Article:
American Health Care Act

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  A new report out from the left-leaning Commonwealth Fund finds more than 32,000 jobs could be lost in Kentucky by 2026 if the U.S. Senate passes its proposal to repeal and replace the Affordable Care Act. Most of those jobs would be in healthcare, but the report found other fields, like real estate, could also be hit.

Updated at 1:35 p.m. ET

Americans broadly disapprove of the Senate GOP's health care bill, and they're unhappy with how Republicans are handling the efforts to repeal and replace the Affordable Care Act, according to a new NPR/PBS NewsHour/Marist poll.

Senate Majority Leader Mitch McConnell has unveiled the newest version of a bill to replace many provisions of the Affordable Care Act.

Negotiations over the much-anticipated bill were held in private, with even some Republicans like Sen. Rand Paul criticizing the secretive process “with little time to fully evaluate the proposal.”

Paul issued a statement Thursday saying he wasn’t ready to vote in favor of the new bill because it doesn’t fully repeal Obamacare.

For the hundreds of rural U.S. hospitals struggling to stay in business, health policy decisions made in Washington, D.C., this summer could make survival a lot tougher.

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If Republicans in Congress move forward with their plan to replace Obamacare, Kentucky Governor Matt Bevin’s ideas for the future of the program could also go up in smoke.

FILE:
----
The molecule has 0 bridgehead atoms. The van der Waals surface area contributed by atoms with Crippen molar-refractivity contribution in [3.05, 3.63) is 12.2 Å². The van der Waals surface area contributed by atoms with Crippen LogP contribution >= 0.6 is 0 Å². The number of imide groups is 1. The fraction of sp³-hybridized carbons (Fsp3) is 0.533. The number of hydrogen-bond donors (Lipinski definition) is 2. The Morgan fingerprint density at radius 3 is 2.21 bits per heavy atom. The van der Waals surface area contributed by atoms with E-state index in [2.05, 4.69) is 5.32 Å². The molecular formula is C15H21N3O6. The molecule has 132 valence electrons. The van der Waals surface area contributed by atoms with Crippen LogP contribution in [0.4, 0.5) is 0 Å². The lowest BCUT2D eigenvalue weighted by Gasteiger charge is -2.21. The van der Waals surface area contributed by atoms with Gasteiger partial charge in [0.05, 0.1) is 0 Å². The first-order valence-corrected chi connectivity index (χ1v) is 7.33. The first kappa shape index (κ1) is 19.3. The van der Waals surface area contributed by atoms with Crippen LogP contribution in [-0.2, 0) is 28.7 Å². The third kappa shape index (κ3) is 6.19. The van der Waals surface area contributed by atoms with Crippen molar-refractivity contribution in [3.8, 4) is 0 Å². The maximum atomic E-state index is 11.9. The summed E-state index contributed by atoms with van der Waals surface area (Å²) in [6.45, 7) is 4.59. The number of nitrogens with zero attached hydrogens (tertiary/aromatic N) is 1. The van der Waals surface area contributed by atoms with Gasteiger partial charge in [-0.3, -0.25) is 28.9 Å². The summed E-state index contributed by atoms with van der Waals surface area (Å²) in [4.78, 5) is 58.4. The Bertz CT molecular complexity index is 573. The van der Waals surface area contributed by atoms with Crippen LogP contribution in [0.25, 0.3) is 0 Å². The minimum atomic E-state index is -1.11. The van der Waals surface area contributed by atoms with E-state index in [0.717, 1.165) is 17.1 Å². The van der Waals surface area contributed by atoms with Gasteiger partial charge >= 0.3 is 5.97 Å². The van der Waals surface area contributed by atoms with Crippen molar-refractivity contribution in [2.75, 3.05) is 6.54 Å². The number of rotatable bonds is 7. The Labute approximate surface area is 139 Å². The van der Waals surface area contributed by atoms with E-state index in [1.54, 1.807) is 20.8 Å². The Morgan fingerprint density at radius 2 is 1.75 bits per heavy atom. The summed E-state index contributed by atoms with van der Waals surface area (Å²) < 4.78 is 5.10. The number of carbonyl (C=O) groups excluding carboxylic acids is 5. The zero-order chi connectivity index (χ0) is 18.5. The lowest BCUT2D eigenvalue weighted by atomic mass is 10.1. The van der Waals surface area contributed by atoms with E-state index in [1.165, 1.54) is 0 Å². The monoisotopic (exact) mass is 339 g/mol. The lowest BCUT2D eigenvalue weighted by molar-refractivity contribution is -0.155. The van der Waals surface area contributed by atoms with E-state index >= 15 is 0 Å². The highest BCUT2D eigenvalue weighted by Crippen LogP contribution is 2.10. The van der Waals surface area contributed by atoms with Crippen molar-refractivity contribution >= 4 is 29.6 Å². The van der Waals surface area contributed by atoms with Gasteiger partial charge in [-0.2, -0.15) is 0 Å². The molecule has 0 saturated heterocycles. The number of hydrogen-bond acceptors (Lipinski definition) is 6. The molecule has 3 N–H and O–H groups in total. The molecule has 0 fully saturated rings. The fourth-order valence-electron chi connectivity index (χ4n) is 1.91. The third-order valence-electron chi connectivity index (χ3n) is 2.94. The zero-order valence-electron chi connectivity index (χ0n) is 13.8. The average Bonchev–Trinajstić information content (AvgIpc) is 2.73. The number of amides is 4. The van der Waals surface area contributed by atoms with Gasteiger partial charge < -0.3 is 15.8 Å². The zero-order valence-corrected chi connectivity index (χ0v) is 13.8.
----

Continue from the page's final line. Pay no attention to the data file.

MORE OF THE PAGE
Republicans in both the House and the Senate are considering big cuts to Medicaid. But those cuts endanger addiction treatment, which many people receive through the government health insurance program.

Republicans are running way behind schedule.

In the dream scenario outlined by party leaders back in January, President Trump would have signed legislation to repeal and replace the Affordable Care Act, also known as Obamacare, months ago. By early June, Republicans were supposed to be in the thick of overhauling the tax code.

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There’s been a big demand for primary care doctors in the past 10 years, and that need will only grow over the next decade. That’s according to new findings from the Congressional Budget Office (CBO).

When it comes to health care, Americans may be having buyer's remorse.

More adults approve of the Affordable Care Act, also known as Obamacare, than the alternative health care bill passed this month by House Republicans, according to a poll published Wednesday by the Kaiser Family Foundation.

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U.S. Congressman James Comer of Kentucky's 1st District says the new Congressional Budget Office analysis of the Republican healthcare plan shows lower insurance premiums and a reduction of the federal deficit.

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